Wallace’s wealth was inherited, following his family’s success in the meat industry. It is too perfect a symbol really: accumulating wealth through rendering dead cows, moving blood-soaked profits into arts funding, meat money transformed into works of beauty and awe.
In a September 2017 Viva profile (the same month as Wallace’s first trial was scheduled), Wallace estimated that he gave $2 million per year to the arts. This is small change when you have a net worth of $170 million, but for the arts this is an eye-watering sum – equivalent to an entire Creative New Zealand quarterly Arts Grants round, or the taxpayer’s contribution to the Music Commission.
Public arts funding is incredibly competitive, and mostly out of reach for younger emerging practitioners. The median income that our creative professionals make from arts and creative activities is just $19,000 per year. Our artists aren’t properly valued financially.
Public arts funding is incredibly competitive, and mostly out of reach for younger emerging practitioners.
The arts sector is reliant on private philanthropy to survive – it is baked into our structures. There isn’t enough public money to go around, so we need influential business people to make up the shortfall (private arts philanthropy in Aotearoa is estimated to be $40 million per year). This makes the arts sector particularly vulnerable to those who use their wealth and power to do harm.
There’s a long, long history of a dependent relationship in the arts on patronage. Jon Mann writes for Artsy that patronage “paved the way for some of history’s most enduring works of art”. Shakespeare was one of the Lord Chamberlain’s Men (and later King’s Men). Leonardo da Vinci’s The Last Supper was paid for by the Duke of Milan. Mann points out that recording the names of artists only began regularly during the Renaissance: “before then, artists were largely seen as manufacturers and realizers of the grand ideas of powerful patrons with the knowledge and means to commission art.”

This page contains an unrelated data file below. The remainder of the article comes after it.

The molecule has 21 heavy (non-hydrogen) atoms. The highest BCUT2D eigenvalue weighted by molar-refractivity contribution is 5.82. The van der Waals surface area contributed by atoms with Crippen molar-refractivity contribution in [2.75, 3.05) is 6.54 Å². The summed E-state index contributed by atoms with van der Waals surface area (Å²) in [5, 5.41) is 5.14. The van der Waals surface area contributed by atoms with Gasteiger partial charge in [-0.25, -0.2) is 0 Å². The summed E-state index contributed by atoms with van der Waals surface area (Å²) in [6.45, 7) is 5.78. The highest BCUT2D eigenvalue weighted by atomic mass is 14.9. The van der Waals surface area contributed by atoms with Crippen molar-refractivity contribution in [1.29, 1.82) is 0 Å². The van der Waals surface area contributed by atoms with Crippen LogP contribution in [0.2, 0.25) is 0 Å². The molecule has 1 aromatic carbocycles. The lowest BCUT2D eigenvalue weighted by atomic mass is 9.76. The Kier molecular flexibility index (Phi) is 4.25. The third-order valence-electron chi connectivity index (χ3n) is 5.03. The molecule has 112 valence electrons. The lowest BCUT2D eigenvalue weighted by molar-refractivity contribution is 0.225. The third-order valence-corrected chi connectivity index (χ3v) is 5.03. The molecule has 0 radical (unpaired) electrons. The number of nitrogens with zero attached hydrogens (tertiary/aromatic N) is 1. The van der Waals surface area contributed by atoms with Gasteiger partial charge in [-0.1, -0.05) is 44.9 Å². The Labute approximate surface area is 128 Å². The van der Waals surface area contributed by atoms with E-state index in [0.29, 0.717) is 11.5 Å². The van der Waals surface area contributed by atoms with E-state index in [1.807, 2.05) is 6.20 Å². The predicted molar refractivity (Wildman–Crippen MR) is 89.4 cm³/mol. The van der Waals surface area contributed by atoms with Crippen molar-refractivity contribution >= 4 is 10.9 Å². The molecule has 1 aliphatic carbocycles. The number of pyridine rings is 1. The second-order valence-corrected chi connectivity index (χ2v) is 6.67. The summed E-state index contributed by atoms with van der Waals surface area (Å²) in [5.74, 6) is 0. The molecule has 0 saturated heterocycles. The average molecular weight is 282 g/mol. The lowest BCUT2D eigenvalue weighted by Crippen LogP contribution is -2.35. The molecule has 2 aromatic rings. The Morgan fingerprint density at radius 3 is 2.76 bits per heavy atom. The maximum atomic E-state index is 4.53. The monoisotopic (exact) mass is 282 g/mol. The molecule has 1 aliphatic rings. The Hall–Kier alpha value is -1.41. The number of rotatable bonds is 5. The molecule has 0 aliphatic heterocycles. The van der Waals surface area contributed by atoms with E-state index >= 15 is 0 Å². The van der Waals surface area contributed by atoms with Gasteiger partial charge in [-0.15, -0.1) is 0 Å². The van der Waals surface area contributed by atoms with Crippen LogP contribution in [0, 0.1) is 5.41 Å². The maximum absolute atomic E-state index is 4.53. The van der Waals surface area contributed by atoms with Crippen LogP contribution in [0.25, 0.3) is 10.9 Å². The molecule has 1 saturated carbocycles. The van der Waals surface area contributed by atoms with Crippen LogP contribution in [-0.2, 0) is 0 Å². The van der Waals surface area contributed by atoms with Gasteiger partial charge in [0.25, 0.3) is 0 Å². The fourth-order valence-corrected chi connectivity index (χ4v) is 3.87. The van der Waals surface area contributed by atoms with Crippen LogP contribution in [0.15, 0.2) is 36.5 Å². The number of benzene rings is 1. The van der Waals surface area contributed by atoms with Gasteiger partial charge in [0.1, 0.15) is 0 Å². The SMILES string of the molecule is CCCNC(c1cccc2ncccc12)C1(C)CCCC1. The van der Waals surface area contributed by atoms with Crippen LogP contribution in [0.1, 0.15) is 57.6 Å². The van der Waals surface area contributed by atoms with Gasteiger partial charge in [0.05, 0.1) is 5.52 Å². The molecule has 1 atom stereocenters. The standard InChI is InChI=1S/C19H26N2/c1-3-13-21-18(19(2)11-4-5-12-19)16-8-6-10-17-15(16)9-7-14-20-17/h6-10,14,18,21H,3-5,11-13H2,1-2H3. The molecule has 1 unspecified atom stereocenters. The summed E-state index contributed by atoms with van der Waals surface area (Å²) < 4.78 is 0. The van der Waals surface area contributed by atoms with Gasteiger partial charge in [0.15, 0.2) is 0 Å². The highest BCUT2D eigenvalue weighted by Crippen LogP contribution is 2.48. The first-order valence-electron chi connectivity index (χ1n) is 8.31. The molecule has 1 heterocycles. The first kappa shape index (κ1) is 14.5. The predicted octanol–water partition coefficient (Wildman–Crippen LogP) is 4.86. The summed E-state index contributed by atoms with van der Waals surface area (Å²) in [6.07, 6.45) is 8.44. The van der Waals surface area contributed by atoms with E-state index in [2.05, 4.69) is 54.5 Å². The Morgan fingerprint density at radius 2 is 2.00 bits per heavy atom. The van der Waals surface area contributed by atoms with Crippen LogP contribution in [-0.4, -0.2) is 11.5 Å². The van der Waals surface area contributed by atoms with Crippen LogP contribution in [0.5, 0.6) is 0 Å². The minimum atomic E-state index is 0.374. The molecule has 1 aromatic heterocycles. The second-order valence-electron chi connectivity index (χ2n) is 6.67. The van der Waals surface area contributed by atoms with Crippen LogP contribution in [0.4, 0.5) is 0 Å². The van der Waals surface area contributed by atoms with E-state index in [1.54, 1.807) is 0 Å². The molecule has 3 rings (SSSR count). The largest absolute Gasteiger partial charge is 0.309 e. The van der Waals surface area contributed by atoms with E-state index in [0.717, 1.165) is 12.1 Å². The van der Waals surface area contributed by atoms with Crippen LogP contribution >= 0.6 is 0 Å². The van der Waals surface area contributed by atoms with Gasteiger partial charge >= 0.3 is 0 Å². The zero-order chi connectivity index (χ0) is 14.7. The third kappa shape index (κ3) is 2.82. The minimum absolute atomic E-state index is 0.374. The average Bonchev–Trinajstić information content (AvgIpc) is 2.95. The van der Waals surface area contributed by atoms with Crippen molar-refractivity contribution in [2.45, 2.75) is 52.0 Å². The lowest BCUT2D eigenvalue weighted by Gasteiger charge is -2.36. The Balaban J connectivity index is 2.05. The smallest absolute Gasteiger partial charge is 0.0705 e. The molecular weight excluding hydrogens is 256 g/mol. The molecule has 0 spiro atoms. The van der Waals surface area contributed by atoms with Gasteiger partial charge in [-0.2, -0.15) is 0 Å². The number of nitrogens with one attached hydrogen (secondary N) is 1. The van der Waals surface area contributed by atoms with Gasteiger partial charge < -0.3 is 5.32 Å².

Difficult questions have been raised in recent years around the ethics of arts sponsorships. In the UK, major institutions such as the Tate and the National Portrait Gallery refused further funding from the Sackler family – prominent and generous arts givers – who illegally profited from America’s opioid crisis. These institutions didn’t pull the Sackler name by their own volition, but due to protests led by photographer and activist Nan Goldin. That took place as part of a wider campaign for arts organisations to divest from climate polluters like BP, pushing back against ‘artwashing’: companies using arts and culture sponsorship to legitimise harmful business practices.
The amount CNZ can invest back into arts, culture and creativity each year fluctuates based on how many Lotto tickets are sold. This is dirty money too, Government-led artwashing.
Alongside the oversized reliance on patronage, a deeply uncomfortable aspect of how we fund the arts in Aotearoa is the extent to which we are beholden to gambling profits from lotteries and gaming trusts. The majority of Creative New Zealand’s annual budget comes from lotteries money, not taxpayer dollars, and the amount CNZ can invest back into arts, culture and creativity each year fluctuates based on how many Lotto tickets are sold. This is dirty money too, Government-led artwashing.